Thirty some years ago I was a volunteer at the Richmond Ballet as well as a not so talented adult student who danced mostly for the exercise as well as the friends I made. We all knew this kid, Phillip Neal, who was extremely talented and a favorite of Arnott Mader who taught us adults as well as the boys.
We watched him grow up. All of us were excited for him when he went to New York to study summers at the American School of Ballet, part of the New York City Ballet. And one year I one of my volunteer jobs was to sew him into and out of his Prince costume for one of the “Nutcracker” performances. After he started dancing with NYCB, I would try to get tickets to ballets he performed in the hope that I would hit the correct performance. I saw him once in “Nutcracker” and once in “Mozartiana”. I’m sorry I never saw him “Who Cares?”
And now I’m feeling old because after 22 years he has retired. The New York Times had a review by Roslyn Sulcas of his final performance on June 14.
After the bouquets and flowers from his colleagues, the laughter and hugging and joking, Philip Neal stood alone on the stage, his final performance as a principal dancer with New York City Ballet over. His bearing was that of the danseur noble — upright, shoulders back, head high, one hand placed flat against his heart. As those in the audience rose to their feet, Mr. Neal slowly opened out his arms, his face grave, acknowledging the wave of love and appreciation that flowed over him as tangibly as the confetti that rained from above and the flowers that flew onto the stage.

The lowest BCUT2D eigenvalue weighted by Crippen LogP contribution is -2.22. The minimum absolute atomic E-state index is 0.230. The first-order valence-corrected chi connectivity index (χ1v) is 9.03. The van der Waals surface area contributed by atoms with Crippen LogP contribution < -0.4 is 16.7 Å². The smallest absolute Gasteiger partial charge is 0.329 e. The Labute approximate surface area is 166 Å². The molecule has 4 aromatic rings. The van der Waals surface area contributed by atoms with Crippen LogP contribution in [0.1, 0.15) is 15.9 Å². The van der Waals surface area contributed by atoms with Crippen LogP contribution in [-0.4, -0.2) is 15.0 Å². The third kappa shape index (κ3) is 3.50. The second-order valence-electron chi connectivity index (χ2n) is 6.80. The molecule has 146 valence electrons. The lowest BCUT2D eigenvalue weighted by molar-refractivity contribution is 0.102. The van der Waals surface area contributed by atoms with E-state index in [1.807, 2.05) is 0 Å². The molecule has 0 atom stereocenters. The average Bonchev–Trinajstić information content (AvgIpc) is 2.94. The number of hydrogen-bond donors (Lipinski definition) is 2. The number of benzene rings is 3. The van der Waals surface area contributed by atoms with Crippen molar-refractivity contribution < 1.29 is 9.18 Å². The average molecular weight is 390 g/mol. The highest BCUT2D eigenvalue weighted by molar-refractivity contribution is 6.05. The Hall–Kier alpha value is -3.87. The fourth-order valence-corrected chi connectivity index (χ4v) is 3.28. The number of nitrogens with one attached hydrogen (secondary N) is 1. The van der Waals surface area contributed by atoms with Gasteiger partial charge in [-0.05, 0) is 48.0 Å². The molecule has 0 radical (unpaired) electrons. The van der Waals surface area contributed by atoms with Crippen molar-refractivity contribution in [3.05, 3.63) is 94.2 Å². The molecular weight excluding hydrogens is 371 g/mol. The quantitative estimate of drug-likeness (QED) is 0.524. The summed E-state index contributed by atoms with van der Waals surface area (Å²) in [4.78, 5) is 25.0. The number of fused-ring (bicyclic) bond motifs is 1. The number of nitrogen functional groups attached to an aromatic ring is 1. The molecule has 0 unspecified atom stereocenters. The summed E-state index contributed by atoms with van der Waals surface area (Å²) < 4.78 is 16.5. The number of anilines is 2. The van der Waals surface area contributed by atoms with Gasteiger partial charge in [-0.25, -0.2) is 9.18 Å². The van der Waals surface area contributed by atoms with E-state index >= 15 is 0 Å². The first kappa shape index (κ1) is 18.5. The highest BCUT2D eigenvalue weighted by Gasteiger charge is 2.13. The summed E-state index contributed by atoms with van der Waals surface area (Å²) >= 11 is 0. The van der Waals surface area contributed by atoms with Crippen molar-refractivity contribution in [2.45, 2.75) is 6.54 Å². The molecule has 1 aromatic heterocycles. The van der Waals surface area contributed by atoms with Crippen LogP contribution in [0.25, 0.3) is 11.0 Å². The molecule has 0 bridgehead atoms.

It was a deeply touching moment, and one that Mr. Neal managed with the same elegance and dignity that he has shown in performances over his 22 years with City Ballet. There was no sobbing, no emoting, just a full and appropriately graceful acknowledgment of the intensity and meaning of the moment.
He was always a quiet, dignified boy. Unpretentious, but serious. Polite to all of us ladies who were most likely older than his mother.
Mr. Neal has never been a flashy dancer, nor has he seemed to particularly seek the limelight. But he has a quiet showmanship, a stylish accomplishment in movement that nonetheless brought the limelight to him, shining on his beautifully honed technique, his impeccable placement and gifts as a partner to countless grateful ballerinas.
Have a great rest of your life staging ballets and living in Florida with your husband. You haven’t a clue who I am, but like thousands of others I can say it was great watching you dance. And I’ll also remember that young boy at the Richmond Ballet.